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My name is Patricia Howlin.
I'm a Emeritus Professor of Clinical Child Psychology at the Institute of Psychiatry,
Psychology & Neuroscience at King's College London.
What I wanted to do today in this talk was examine how we
might begin to improve the future for adults with autism.
What I'm going to do throughout the course of the talk is explore what
we know about outcome in adulthood for people with autism,
look at evidence for predictors or factors that may lead to a better or poor outcome.
I'll discuss a little about interventions for adults with autism and finish
by looking at what we need to
do in terms of improving research and services
generally to improve outcome for adults on the autism spectrum.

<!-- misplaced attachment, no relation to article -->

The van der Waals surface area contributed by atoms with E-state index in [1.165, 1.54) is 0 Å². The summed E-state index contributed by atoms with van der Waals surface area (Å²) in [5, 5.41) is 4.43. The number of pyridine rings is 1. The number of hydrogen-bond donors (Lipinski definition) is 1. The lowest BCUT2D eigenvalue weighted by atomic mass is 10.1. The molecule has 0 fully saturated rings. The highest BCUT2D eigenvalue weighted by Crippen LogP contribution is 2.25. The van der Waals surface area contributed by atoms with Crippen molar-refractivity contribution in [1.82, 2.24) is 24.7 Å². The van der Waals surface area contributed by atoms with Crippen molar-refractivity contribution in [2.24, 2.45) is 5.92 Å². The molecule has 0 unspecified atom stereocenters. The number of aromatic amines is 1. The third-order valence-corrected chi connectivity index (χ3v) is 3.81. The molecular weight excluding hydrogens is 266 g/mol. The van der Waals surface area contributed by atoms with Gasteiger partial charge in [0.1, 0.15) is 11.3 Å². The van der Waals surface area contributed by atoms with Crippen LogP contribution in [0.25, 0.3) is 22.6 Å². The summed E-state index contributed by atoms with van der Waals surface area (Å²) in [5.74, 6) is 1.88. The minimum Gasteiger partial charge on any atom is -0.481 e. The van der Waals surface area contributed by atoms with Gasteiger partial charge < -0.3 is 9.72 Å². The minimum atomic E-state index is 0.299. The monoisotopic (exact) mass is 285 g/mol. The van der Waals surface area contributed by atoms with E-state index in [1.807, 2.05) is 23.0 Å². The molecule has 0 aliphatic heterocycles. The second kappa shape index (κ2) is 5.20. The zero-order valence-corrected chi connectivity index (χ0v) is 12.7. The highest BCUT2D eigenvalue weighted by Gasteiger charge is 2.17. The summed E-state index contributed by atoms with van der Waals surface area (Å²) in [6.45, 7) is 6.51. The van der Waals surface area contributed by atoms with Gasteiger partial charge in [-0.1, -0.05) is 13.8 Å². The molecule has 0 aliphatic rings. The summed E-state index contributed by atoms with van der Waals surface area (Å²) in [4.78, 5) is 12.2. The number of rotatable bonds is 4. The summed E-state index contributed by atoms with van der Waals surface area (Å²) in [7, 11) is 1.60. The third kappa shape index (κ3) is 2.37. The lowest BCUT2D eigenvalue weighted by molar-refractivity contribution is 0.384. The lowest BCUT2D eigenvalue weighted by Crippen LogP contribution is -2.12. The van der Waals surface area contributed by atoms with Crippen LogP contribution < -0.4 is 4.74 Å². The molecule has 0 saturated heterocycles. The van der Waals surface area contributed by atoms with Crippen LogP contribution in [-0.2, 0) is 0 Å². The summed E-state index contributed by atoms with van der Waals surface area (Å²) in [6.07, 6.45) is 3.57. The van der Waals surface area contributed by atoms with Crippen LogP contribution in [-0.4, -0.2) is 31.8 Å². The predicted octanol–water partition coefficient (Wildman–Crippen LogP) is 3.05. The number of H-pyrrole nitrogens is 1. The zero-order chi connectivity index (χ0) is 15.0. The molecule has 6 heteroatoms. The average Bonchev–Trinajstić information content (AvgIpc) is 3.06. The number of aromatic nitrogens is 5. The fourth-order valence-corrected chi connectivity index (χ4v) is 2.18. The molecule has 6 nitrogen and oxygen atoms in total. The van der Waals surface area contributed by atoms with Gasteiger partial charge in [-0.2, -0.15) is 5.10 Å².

Despite the fact there's been a dramatic rise in the numbers of
individuals diagnosed with autism over recent decades,
there's still being relatively little research on adults.
For example, although there are recent studies suggesting
the rates of autism in children may be as high as one in 68,
that figure is from the US,
a study sometime ago,
looking at published papers on adulthood,
find that although there were many thousands of
papers covering autism across the age spectrum,
there was very, very little on adults and
almost nothing at all on older people with autism.
What do we know about the life stages of individuals with autism?
Well, we know a great deal now about autism in young children and into adolescence.
There's been many improvements in ways to reliably diagnose the condition,
and we know a lot more about effective treatments and
educational methods that can help to improve lives.
There's much less known about people with autism in middle age
and almost nothing at all known about autism in older people.